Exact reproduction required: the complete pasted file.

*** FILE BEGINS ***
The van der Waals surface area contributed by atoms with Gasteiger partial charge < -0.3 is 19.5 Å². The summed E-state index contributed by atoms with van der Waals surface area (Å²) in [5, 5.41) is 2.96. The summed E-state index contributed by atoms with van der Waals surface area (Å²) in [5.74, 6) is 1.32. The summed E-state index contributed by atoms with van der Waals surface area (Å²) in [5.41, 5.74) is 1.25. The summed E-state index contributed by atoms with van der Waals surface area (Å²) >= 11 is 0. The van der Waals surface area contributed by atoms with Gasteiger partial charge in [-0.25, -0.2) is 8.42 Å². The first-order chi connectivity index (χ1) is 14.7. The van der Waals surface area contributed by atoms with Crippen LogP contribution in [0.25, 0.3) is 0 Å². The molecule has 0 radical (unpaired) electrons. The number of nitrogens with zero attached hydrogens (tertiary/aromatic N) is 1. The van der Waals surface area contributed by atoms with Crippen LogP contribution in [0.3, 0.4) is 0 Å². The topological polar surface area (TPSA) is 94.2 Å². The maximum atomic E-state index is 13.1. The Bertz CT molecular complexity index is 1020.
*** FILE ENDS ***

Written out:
The van der Waals surface area contributed by atoms with Gasteiger partial charge < -0.3 is 19.5 Å². The summed E-state index contributed by atoms with van der Waals surface area (Å²) in [5, 5.41) is 2.96. The summed E-state index contributed by atoms with van der Waals surface area (Å²) in [5.74, 6) is 1.32. The summed E-state index contributed by atoms with van der Waals surface area (Å²) in [5.41, 5.74) is 1.25. The summed E-state index contributed by atoms with van der Waals surface area (Å²) >= 11 is 0. The van der Waals surface area contributed by atoms with Gasteiger partial charge in [-0.25, -0.2) is 8.42 Å². The first-order chi connectivity index (χ1) is 14.7. The van der Waals surface area contributed by atoms with Crippen LogP contribution in [0.25, 0.3) is 0 Å². The molecule has 0 radical (unpaired) electrons. The number of nitrogens with zero attached hydrogens (tertiary/aromatic N) is 1. The van der Waals surface area contributed by atoms with Crippen LogP contribution in [0.3, 0.4) is 0 Å². The topological polar surface area (TPSA) is 94.2 Å². The maximum atomic E-state index is 13.1. The Bertz CT molecular complexity index is 1020.